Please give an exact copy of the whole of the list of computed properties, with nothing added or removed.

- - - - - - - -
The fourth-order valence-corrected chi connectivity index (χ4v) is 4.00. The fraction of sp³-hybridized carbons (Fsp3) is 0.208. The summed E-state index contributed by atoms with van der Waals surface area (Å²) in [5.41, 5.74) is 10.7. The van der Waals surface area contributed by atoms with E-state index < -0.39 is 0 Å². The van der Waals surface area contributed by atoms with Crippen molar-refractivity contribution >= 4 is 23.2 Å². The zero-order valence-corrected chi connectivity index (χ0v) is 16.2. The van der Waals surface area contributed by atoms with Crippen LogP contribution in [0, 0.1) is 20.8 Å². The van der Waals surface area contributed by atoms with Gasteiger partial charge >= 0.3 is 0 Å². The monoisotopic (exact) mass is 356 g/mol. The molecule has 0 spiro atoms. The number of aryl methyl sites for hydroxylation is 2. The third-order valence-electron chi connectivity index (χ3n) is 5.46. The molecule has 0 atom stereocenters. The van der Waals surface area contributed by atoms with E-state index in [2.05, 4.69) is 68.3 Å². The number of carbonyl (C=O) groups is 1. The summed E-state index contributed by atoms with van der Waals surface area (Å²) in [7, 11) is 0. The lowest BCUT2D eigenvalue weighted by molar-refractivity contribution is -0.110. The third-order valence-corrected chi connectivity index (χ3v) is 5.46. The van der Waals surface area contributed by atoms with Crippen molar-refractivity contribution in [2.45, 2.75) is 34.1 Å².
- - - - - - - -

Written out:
The fourth-order valence-corrected chi connectivity index (χ4v) is 4.00. The fraction of sp³-hybridized carbons (Fsp3) is 0.208. The summed E-state index contributed by atoms with van der Waals surface area (Å²) in [5.41, 5.74) is 10.7. The van der Waals surface area contributed by atoms with E-state index < -0.39 is 0 Å². The van der Waals surface area contributed by atoms with Crippen molar-refractivity contribution >= 4 is 23.2 Å². The zero-order valence-corrected chi connectivity index (χ0v) is 16.2. The van der Waals surface area contributed by atoms with Crippen LogP contribution in [0, 0.1) is 20.8 Å². The van der Waals surface area contributed by atoms with Gasteiger partial charge >= 0.3 is 0 Å². The monoisotopic (exact) mass is 356 g/mol. The molecule has 0 spiro atoms. The number of aryl methyl sites for hydroxylation is 2. The third-order valence-electron chi connectivity index (χ3n) is 5.46. The molecule has 0 atom stereocenters. The van der Waals surface area contributed by atoms with E-state index in [2.05, 4.69) is 68.3 Å². The number of carbonyl (C=O) groups is 1. The summed E-state index contributed by atoms with van der Waals surface area (Å²) in [7, 11) is 0. The lowest BCUT2D eigenvalue weighted by molar-refractivity contribution is -0.110. The third-order valence-corrected chi connectivity index (χ3v) is 5.46. The van der Waals surface area contributed by atoms with Crippen molar-refractivity contribution in [2.45, 2.75) is 34.1 Å².